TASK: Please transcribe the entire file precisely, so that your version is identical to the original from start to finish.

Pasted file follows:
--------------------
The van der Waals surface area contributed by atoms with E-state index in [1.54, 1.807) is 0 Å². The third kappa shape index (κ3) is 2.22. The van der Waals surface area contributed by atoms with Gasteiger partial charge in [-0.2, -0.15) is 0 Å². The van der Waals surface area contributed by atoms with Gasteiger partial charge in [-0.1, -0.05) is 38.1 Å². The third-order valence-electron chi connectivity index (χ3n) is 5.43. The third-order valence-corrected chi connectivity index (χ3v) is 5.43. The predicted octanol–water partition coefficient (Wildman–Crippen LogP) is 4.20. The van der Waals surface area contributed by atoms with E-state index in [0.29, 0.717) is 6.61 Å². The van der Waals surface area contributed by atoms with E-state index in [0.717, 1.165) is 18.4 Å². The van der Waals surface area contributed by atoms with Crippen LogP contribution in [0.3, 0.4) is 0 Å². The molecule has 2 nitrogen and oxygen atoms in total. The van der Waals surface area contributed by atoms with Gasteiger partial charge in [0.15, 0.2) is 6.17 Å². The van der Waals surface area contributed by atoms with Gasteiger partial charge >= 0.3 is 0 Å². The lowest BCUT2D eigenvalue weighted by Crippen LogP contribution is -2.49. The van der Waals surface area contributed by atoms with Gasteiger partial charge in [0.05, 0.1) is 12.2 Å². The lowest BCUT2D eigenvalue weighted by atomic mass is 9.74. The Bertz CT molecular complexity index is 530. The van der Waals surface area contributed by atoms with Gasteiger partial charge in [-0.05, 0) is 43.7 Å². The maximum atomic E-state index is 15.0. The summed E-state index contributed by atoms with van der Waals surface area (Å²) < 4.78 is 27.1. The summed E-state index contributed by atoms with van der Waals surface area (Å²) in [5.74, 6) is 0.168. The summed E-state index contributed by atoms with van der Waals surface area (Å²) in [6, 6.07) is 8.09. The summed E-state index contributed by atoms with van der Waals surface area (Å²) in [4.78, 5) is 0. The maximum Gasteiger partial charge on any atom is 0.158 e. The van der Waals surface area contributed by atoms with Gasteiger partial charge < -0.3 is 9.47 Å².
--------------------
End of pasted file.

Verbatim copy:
The van der Waals surface area contributed by atoms with E-state index in [1.54, 1.807) is 0 Å². The third kappa shape index (κ3) is 2.22. The van der Waals surface area contributed by atoms with Gasteiger partial charge in [-0.2, -0.15) is 0 Å². The van der Waals surface area contributed by atoms with Gasteiger partial charge in [-0.1, -0.05) is 38.1 Å². The third-order valence-electron chi connectivity index (χ3n) is 5.43. The third-order valence-corrected chi connectivity index (χ3v) is 5.43. The predicted octanol–water partition coefficient (Wildman–Crippen LogP) is 4.20. The van der Waals surface area contributed by atoms with E-state index in [0.29, 0.717) is 6.61 Å². The van der Waals surface area contributed by atoms with E-state index in [0.717, 1.165) is 18.4 Å². The van der Waals surface area contributed by atoms with Crippen LogP contribution in [0.3, 0.4) is 0 Å². The molecule has 2 nitrogen and oxygen atoms in total. The van der Waals surface area contributed by atoms with Gasteiger partial charge in [0.15, 0.2) is 6.17 Å². The van der Waals surface area contributed by atoms with Gasteiger partial charge >= 0.3 is 0 Å². The lowest BCUT2D eigenvalue weighted by Crippen LogP contribution is -2.49. The van der Waals surface area contributed by atoms with Gasteiger partial charge in [0.05, 0.1) is 12.2 Å². The lowest BCUT2D eigenvalue weighted by atomic mass is 9.74. The Bertz CT molecular complexity index is 530. The van der Waals surface area contributed by atoms with Gasteiger partial charge in [-0.05, 0) is 43.7 Å². The maximum atomic E-state index is 15.0. The summed E-state index contributed by atoms with van der Waals surface area (Å²) < 4.78 is 27.1. The summed E-state index contributed by atoms with van der Waals surface area (Å²) in [5.74, 6) is 0.168. The summed E-state index contributed by atoms with van der Waals surface area (Å²) in [6, 6.07) is 8.09. The summed E-state index contributed by atoms with van der Waals surface area (Å²) in [4.78, 5) is 0. The maximum Gasteiger partial charge on any atom is 0.158 e. The van der Waals surface area contributed by atoms with Gasteiger partial charge < -0.3 is 9.47 Å².